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AT&T demands managers return to office or quit

AT&T

AT&T is directing more than 60,000 managers to return to the office at least three days a week to redefine the office as the central workspace. 

It will take effect in July at the main hubs and be implemented in other offices, including Los Angeles, Seattle, St. Louis, and San Ramon, California, by early September. 

The move comes as the rate of in-person work has stagnated across the country, with office occupancy leveling off at 50 percent of pre-pandemic levels after peaking in early 2023. 

Read More: Davis Polk and JPMorgan frame new tactics to restore in-office work

Despite this trend, major corporations such as Starbucks, Amazon, and Disney have already mandated increased in-person work for their employees.

The telecommunications giant, which operates in all US states, is consolidating into nine core offices, with Atlanta and Dallas as the main hubs. 

The return-to-office requirement means some employees may need to relocate to maintain their positions. 

The push to bring workers back to the office has continued since 2021, with many knowledge workers already transitioned. 

However, as the labor market cools and layoffs increase, leaders leverage their influence to physically bring employees together.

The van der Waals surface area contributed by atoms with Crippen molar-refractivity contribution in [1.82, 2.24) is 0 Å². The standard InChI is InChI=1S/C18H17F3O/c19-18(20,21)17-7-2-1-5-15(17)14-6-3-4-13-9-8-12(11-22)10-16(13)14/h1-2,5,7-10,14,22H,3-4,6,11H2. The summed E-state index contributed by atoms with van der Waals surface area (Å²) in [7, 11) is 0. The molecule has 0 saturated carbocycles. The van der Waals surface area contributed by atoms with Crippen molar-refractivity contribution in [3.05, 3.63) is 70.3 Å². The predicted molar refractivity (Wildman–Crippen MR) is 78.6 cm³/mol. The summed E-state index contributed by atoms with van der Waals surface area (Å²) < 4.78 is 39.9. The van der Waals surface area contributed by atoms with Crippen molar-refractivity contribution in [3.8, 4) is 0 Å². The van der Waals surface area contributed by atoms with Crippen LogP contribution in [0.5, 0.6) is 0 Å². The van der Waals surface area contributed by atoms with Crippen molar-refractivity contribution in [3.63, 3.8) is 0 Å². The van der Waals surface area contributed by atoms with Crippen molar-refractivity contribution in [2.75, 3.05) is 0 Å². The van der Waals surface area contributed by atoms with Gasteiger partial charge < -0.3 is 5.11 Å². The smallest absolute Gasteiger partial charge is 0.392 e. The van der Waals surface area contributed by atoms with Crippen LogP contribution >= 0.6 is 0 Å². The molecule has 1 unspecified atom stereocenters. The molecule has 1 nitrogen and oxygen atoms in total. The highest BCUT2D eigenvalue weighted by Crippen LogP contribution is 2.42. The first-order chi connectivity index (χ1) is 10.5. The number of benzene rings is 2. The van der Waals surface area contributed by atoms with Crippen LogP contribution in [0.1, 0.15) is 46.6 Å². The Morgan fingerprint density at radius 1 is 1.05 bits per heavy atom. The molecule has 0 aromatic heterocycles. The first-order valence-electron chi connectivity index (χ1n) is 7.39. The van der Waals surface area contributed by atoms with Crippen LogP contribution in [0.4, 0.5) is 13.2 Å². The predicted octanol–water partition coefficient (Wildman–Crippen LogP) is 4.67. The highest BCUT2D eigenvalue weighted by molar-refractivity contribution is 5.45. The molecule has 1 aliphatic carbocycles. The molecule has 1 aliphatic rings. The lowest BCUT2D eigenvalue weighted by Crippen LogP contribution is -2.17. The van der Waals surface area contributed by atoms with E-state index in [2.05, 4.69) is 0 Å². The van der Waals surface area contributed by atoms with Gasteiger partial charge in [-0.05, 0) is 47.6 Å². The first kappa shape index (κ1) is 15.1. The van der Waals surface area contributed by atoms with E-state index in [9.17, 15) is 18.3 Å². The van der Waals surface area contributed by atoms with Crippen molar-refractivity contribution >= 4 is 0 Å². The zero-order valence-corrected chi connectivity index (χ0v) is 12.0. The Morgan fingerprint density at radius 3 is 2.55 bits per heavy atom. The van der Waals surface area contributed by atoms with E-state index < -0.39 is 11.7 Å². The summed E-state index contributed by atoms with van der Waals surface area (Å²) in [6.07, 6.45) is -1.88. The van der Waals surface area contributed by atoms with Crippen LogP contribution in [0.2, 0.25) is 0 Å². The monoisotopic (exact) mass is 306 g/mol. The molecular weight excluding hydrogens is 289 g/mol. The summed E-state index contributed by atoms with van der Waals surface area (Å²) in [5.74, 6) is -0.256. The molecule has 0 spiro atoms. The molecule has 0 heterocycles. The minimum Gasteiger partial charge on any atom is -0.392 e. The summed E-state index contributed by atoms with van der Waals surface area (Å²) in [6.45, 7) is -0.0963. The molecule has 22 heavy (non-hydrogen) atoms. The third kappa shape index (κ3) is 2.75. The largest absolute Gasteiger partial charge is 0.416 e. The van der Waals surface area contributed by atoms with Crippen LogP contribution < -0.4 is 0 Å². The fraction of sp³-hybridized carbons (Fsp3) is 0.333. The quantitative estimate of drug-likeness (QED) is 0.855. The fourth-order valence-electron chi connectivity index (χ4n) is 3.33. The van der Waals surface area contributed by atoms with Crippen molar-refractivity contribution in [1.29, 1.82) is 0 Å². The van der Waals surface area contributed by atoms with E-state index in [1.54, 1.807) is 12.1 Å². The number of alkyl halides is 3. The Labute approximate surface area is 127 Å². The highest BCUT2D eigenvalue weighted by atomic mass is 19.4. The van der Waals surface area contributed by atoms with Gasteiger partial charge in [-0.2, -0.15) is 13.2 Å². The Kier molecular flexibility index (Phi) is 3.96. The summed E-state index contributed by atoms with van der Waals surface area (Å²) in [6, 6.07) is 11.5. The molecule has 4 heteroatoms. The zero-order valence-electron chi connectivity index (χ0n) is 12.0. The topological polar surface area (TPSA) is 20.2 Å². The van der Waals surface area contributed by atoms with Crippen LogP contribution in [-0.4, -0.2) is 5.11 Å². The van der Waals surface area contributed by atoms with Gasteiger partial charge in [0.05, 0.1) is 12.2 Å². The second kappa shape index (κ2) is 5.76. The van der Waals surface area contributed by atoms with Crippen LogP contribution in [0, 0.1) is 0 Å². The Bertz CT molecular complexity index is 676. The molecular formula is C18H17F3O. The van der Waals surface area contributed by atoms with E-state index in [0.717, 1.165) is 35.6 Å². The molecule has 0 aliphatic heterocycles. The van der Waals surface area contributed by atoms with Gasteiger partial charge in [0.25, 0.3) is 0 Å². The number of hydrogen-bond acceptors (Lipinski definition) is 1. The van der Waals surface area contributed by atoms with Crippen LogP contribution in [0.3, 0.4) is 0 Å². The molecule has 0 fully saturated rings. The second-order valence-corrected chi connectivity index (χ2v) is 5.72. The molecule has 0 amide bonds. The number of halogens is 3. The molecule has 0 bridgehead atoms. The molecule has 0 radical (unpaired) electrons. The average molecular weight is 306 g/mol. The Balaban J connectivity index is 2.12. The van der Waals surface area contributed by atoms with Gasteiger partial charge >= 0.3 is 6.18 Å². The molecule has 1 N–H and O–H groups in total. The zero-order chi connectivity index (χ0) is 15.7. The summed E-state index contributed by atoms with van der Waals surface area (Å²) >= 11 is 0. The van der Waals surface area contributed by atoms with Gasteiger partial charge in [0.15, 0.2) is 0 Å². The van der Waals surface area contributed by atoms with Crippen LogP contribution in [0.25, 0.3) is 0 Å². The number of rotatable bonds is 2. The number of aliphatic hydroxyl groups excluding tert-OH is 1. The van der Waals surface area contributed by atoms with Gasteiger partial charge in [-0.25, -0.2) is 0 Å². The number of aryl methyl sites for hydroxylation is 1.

Read More: Amazon asks staff to work in the office at least three days a week

But employees want to retain the flexibility they enjoyed during the pandemic.

AT&T CEO John Stankey said 85 percent of the company's corporate employees live within commuting distance of the designated office locations. 

For the remaining 15 percent, he mentioned that those who want to contribute to building a strong company culture and environment must adapt to the changes.

He said: “If they want to be a part of building a great culture and environment they’ll come along on these adjustments and changes.

"Others may decide, given the station of life they are in, that they want to move in a different direction.”

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Only 1.6 percent of workers reported moving for a new job in the first quarter of 2023, the lowest rate recorded by the survey. 

This declining trend suggests that employees have alternative options for remote or hybrid work arrangements that do not require relocation.

Return-to-office policies have particularly affected managers, with some companies, like JPMorgan Chase, requiring managers to be present in the office five days a week.

Employees have expressed frustration with the mandates, arguing that remote work has benefited their productivity, mental health, and work-life balance. 

Hybrid work remains the dominant model for knowledge workers as companies navigate post-pandemic work norms.

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